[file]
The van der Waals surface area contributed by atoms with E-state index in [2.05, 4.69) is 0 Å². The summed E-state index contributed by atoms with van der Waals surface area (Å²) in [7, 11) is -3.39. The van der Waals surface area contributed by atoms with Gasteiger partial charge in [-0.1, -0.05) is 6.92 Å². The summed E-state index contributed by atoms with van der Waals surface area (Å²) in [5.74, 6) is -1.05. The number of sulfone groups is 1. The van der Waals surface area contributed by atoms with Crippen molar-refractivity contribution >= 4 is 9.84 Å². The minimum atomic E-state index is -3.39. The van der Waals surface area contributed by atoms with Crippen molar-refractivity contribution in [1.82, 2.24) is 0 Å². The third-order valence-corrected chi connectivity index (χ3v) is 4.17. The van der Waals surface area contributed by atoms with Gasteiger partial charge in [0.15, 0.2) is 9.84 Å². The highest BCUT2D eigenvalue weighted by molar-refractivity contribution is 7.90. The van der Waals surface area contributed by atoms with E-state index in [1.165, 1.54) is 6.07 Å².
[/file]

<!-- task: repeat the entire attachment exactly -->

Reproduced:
The van der Waals surface area contributed by atoms with E-state index in [2.05, 4.69) is 0 Å². The summed E-state index contributed by atoms with van der Waals surface area (Å²) in [7, 11) is -3.39. The van der Waals surface area contributed by atoms with Gasteiger partial charge in [-0.1, -0.05) is 6.92 Å². The summed E-state index contributed by atoms with van der Waals surface area (Å²) in [5.74, 6) is -1.05. The number of sulfone groups is 1. The van der Waals surface area contributed by atoms with Crippen molar-refractivity contribution >= 4 is 9.84 Å². The minimum atomic E-state index is -3.39. The van der Waals surface area contributed by atoms with Crippen molar-refractivity contribution in [1.82, 2.24) is 0 Å². The third-order valence-corrected chi connectivity index (χ3v) is 4.17. The van der Waals surface area contributed by atoms with Gasteiger partial charge in [0.15, 0.2) is 9.84 Å². The highest BCUT2D eigenvalue weighted by molar-refractivity contribution is 7.90. The van der Waals surface area contributed by atoms with E-state index in [1.165, 1.54) is 6.07 Å².